I am research scientist at Caltech (Dept. of Bioengineering) where I am working on a whole bunch of different projects broadly directed towards answering following two questions:
I received my Ph.D. in Electrical Engineering from Boston University where I worked on understanding light transport in deterministic, pseudorandom, nanoparticle arrays with Prof. Luca Dal Negro. The overarching goal was to create devices which enabled light localization using disorder and to use the same for label free characterization of individual bio-molecules. While the devices I created enabled me a learn a whole lot of fundamental physics and various forms of nano-fabrication, I unfortunately couldn't reproducibly characterize single molecules. Even though there was ample evidence we were at single molecule sensitivity and even getting signals from individual molecules the experiments weren't as reproducible as I would have liked them to be. The main problem was that there was no technology available to position single molecules easily and reliably at a given position on a substrate or within a device. Nonetheless, my graduate research was some of the first efforts towards experimentally studying 2D aperiodic nano-structures and I was awarded the “Outstanding doctoral thesis award” from the Electrical Engineering Department in Boston University.
Since getting my doctorate I have been working towards solving the problem of organizing single molecules in a scalable, modular fashion. The problem could actually be defined more broadly as developing a modular, scalable and reproducible technique to organize discrete self-assembled nano-structures (like molecules, carbon nanotubes or proteins) within top-down devices like those found in microelectronics. And, this effort has driven me to change my entire research focus from optical physics to DNA nanotechnology and Surface chemistry. In retrospect it was not the safest choice but all's well that ends well. Today, "DNA origami placement", a technique I developed during my time at Caltech enables me to position single DNA molecules with approximately 97% yield using standard microfabrication tools on "any" planar substrate. The capability needs to be viewed within the bigger context of DNA nanotechnology which has created a catalog of methods to label almost any material with DNA. So, today I can position (and orient) any molecule, ion, atom, protein or nano-particle that can be labelled with a DNA, on any surface on which I can do lithography, with approx. 10nm precision. Recently, I was also awarded the Robert Dirks Molecular Programming Prize (2017) for the my work on merging DNA nanotechnology with conventional micro-fabrication.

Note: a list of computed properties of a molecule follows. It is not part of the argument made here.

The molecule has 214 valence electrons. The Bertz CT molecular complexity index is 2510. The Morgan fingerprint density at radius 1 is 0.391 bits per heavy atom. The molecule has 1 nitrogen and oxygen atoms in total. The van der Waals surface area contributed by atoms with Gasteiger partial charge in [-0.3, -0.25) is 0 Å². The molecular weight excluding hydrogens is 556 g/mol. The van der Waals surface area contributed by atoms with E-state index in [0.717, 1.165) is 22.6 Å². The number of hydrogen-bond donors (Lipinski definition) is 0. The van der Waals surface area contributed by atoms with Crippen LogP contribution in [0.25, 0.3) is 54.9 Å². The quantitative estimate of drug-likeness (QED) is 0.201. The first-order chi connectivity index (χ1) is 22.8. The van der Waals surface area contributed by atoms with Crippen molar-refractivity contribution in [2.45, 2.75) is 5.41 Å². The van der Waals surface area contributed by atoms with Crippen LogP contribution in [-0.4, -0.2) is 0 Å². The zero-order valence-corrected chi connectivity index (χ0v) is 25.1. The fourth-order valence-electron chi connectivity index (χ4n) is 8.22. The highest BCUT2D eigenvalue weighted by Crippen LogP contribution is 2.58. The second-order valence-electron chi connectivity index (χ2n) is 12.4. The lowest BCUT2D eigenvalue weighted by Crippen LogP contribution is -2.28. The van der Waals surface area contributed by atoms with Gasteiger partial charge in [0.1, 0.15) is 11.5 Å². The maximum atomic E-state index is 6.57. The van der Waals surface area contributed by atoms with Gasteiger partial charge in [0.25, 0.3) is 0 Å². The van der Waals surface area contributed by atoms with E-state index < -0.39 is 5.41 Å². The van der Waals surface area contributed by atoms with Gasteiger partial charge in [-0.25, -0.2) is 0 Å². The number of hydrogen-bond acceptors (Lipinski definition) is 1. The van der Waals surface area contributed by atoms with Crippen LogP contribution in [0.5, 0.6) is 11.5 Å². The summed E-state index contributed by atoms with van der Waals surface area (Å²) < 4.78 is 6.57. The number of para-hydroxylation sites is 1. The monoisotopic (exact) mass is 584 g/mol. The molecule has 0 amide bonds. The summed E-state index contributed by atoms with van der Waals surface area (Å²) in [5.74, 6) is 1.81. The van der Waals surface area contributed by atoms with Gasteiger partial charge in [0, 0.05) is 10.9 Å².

With this basic technology I am now focusing on developing function devices that are uniquely dependent on single or well defined clusters of molecules interfaced with micro-fabricated devices. At the same time I am also continuing to improve the basic capabilities enabled by merger of DNA origami and conventional top-down nano-fabrication which, in my opinion, is in its infancy.
You can read more about the research I am performing in the "Research" section.
Note about my research section:
Rather than trying to write vague description of my research I have attempted to craft my research section with enough details so the few who reading this (or, cyber-stalking me :)) might get some concrete ideas. If anything looks interesting and you want to know more details, just send me a mail and I would be more than happy to share the details. All the stuff included there are ideas I have conceived, so if you want to take some of the ideas and develop it yourself, then by all means go for it!!! Though, different parts of the work are in various stages of being patented. Also, it would awesome if you dropped me a line because it might be more fun pool our resources or at the very least I could just make you aware of difficulties (and solution) I might have experienced. At the end of the day "Ideas are Easy, execution is what matters". Besides, if someone were to take the ideas and produces something awesome then it makes it all the more easier for me to build on what they did :)
"It doesn't matter how beautiful your theory is, it doesn't matter how smart you are. If it doesn't agree with experiment, it's wrong."
- Richard Feynman
“Even the knowledge of my own fallibility cannot keep me from making mistakes. Only when I fall do I get up again.”
- Vince Van Gogh
The above two quote, one from a scientist and the other from an artist, succinctly describes the entirety of approach to scientific research philosophy. My interests are firmly rooted in experimental investigation of extremely challenging problems where I have the highest probability of messing up. More often than not this approach allows freedom to present data in new, often unconventional fashion, present opportunities to capture images that are one of a kind (gives the failed artist in me some happiness), keep me out of my comfort zone and helps me look at existing problems from completely new perspectives. It also doesn't hurt that I end up meeting (and hanging out) with a diverse crowd of slightly eccentric people.
Mail code: 136-93, Dept. of Bioengineering,
1200 E. California Blvd, Pasadena,
Ph. no: +1 - 626-644-8884
email: (firstname+g at caltech dot edu) or (firstname.lastname at gmail dot com)